Tardiness spurs reflection on time management
Pets, lovable as they are, can be a constant source of distraction. (Photo: Grace Brown)
By Grace Brown, Opinion Contributor
To many, tardiness is a chronic symptom of the illness plaguing most college students: an exhausting combination of crowded scheduling and overcommitment. We are expected day in and day out to contribute constructively to class discussions, submit satisfactory work before deadlines, participate in extracurricular activities and perform some kind of income-earning task in order to support any personal enterprises we might entertain, all while trying to find time for adequate sleep, proper nutrition and mental recuperation.
The culmination of these tasks can feel insurmountable. Understandably, the result is a burnt-out, apathetic and consistently late individual. Is there any way to overcome the challenge of promptness faced by so many of our peers? I think the answer is yes.
The easiest way to approach this issue will be a segmented approach consisting of objective observation, logical analysis and practical implementation — similar to methods conducted by researchers in scientific studies.
First and foremost, one must view their own schedule in an unbiased manner. Consider your daily routine, and notice the moments when you are arriving late — whether it be just a few minutes, or closer to a half an hour. Is this a once-in-a-blue-moon occurrence, or does it happen repeatedly?
For example, a friend of mine noted that I reliably showed up to class every Monday, Wednesday and Friday at 11:52. Despite class starting at 11:50 each day, I managed to arrive two minutes late, on the dot, every time.
This is a classic example of tardiness that can easily be resolved. Using an unbiased comment from a third party, I was assisted in perceiving a recurring flaw in my schedule. You can do this for yourself if you can manage viewing yourself as a friend might: helpfully, but critically.
Upon identifying the moment which requires work in order to attain punctuality, one can begin to critique their future actions to ameliorate the situation. Logically, discern where you might need more time in order to make it to an appointment, commitment, class, etc.: promptly.
Do you need another two minutes for the commute, due to the unpredictable nature of traffic? Or do you sometimes forget your student ID, or credit card, or water bottle, and need to turn around and run back upstairs for it? Identify the flaw in your routine and analyze it.
Knowing this scenario will inevitably reoccur, how can you help future you be prepared and avoid tardiness going forward? It is only upon discerning this fact that you can begin to resolve the issue.
For example, in my case, if I know that I always get delayed just before leaving, whether because I need to fill up my water bottle, or let my dog out, or search for my sneakers. I can apprehend the scenario for next time and help future me get out the door more quickly. I will fill up my water bottle the night before, put my shoes in the same place every time I take them off (so I always know right where they are) and set an alarm reminding myself to take my dog out a few minutes before it is entirely necessary to leave.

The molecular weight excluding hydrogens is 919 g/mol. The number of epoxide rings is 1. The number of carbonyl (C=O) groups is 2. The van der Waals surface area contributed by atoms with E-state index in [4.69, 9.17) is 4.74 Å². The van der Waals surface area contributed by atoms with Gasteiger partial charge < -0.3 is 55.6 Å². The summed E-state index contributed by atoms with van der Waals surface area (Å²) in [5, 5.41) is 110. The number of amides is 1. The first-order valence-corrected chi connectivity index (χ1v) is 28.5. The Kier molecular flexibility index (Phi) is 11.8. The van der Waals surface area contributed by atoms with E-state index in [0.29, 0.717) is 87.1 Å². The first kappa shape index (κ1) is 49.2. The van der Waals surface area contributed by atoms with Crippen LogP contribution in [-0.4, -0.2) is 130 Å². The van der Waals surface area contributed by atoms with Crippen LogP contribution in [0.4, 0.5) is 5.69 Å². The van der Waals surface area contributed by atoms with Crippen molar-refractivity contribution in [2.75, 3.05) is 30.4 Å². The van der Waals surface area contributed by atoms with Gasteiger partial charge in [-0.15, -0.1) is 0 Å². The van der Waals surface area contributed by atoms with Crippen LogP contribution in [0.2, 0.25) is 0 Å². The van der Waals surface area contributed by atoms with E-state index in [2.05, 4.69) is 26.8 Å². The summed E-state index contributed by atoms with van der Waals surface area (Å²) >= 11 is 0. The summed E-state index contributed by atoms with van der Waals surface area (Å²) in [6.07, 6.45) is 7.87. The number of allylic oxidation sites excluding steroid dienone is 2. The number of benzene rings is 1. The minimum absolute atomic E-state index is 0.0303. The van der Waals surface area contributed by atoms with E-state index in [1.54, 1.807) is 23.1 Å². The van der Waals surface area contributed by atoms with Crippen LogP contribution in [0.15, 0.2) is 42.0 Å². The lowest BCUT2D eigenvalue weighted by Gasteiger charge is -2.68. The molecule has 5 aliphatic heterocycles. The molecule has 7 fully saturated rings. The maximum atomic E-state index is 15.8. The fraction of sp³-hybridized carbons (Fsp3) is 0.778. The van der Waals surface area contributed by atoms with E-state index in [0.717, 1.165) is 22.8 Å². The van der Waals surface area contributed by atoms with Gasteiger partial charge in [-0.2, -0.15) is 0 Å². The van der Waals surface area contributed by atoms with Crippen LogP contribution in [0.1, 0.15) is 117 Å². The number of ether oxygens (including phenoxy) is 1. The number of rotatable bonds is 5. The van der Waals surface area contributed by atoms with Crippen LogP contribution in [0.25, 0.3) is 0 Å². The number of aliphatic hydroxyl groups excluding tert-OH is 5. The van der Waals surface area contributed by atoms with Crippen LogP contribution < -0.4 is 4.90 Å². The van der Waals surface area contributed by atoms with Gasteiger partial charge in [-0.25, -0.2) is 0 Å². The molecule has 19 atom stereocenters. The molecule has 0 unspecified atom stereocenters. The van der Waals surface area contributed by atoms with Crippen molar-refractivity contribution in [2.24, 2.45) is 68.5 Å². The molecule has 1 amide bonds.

These simple changes don’t take much effort; simply foresight. Yet they ensure I have sufficient time to get to class on time. Taking the smallest degree of mindfulness ahead of time can set ourselves up for maximum success in the future.
That being said, the actual implementation of this concept can be the most challenging aspect of the process. The tasks taken to help out future you seem so remedial and insignificant — such as refilling a water bottle before bed — that we run the risk of neglecting them altogether. It verges on silly, or even crazy, to put one’s shoes, keys, wallet, mask, etc. in the same place every day just to ensure that it will be easier (and faster) to find the next day.
But it is in these moments of skepticism that we must reevaluate the absolute preciousness of time. Time is the only thing in life we are completely incapable of acquiring more of; we can always work for more money, make more friends or even have more children. Yet, when time is gone, it never comes back.
Perhaps this existential consideration may be conducive to the application of incremental alternations in our daily schedules, all of which collectively mount to make us more punctual people.
Is the effort spent ahead of time in the 60 seconds of gathering your essentials, three minutes of loading the car or six minutes of preparing your breakfast truly more painful than hurrying desperately the next day?
Not only does such dramatic urgency encourage irrationality, such as contentious and abrupt verbal exchanges or potentially dangerous decisions (such as those made from behind the wheel of a car) but it causes stress and decreases the overall quality of our daily routines.
Moreover, it is foolish and preventable. Each and every one of us can recognize flaws in ourselves and acknowledge the need to adjust accordingly. We are all capable of providing our future selves with the tools they need not only to succeed, but to do so in a timely manner as well.